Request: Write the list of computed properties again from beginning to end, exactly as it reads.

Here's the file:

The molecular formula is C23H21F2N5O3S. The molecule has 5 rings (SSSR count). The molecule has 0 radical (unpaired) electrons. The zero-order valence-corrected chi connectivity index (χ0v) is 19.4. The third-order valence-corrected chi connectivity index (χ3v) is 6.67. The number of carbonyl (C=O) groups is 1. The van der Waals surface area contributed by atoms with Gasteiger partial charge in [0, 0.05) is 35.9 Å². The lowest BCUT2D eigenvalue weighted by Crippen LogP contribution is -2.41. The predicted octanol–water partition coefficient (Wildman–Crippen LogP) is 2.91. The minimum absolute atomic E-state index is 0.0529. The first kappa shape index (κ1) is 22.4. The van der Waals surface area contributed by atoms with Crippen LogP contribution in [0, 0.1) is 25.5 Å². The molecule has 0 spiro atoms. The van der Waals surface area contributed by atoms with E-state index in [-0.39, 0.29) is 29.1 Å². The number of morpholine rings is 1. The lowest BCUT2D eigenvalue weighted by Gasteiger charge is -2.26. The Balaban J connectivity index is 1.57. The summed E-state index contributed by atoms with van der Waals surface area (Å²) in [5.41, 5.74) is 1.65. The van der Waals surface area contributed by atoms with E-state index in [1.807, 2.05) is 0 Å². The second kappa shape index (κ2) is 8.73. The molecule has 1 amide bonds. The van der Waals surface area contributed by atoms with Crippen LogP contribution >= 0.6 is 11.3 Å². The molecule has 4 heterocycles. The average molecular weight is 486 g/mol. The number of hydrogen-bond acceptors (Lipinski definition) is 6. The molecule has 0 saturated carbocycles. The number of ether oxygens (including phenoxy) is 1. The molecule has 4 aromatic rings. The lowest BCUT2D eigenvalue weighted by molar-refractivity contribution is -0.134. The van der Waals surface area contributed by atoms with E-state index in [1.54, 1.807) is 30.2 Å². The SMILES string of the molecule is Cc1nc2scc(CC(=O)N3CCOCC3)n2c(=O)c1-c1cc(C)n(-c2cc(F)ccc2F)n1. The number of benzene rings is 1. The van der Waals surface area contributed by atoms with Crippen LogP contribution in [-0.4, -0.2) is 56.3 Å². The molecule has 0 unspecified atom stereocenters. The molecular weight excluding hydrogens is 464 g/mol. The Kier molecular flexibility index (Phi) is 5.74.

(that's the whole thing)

The molecular formula is C23H21F2N5O3S. The molecule has 5 rings (SSSR count). The molecule has 0 radical (unpaired) electrons. The zero-order valence-corrected chi connectivity index (χ0v) is 19.4. The third-order valence-corrected chi connectivity index (χ3v) is 6.67. The number of carbonyl (C=O) groups is 1. The van der Waals surface area contributed by atoms with Gasteiger partial charge in [0, 0.05) is 35.9 Å². The lowest BCUT2D eigenvalue weighted by Crippen LogP contribution is -2.41. The predicted octanol–water partition coefficient (Wildman–Crippen LogP) is 2.91. The minimum absolute atomic E-state index is 0.0529. The first kappa shape index (κ1) is 22.4. The van der Waals surface area contributed by atoms with Crippen LogP contribution in [0, 0.1) is 25.5 Å². The molecule has 0 spiro atoms. The van der Waals surface area contributed by atoms with E-state index in [-0.39, 0.29) is 29.1 Å². The number of morpholine rings is 1. The lowest BCUT2D eigenvalue weighted by Gasteiger charge is -2.26. The Balaban J connectivity index is 1.57. The summed E-state index contributed by atoms with van der Waals surface area (Å²) in [5.41, 5.74) is 1.65. The van der Waals surface area contributed by atoms with E-state index in [1.807, 2.05) is 0 Å². The second kappa shape index (κ2) is 8.73. The molecule has 1 amide bonds. The van der Waals surface area contributed by atoms with Crippen LogP contribution >= 0.6 is 11.3 Å². The molecule has 4 heterocycles. The average molecular weight is 486 g/mol. The number of hydrogen-bond acceptors (Lipinski definition) is 6. The molecule has 0 saturated carbocycles. The number of ether oxygens (including phenoxy) is 1. The molecule has 4 aromatic rings. The lowest BCUT2D eigenvalue weighted by molar-refractivity contribution is -0.134. The van der Waals surface area contributed by atoms with E-state index in [1.54, 1.807) is 30.2 Å². The SMILES string of the molecule is Cc1nc2scc(CC(=O)N3CCOCC3)n2c(=O)c1-c1cc(C)n(-c2cc(F)ccc2F)n1. The number of benzene rings is 1. The van der Waals surface area contributed by atoms with Crippen LogP contribution in [-0.4, -0.2) is 56.3 Å². The molecule has 0 unspecified atom stereocenters. The molecular weight excluding hydrogens is 464 g/mol. The Kier molecular flexibility index (Phi) is 5.74.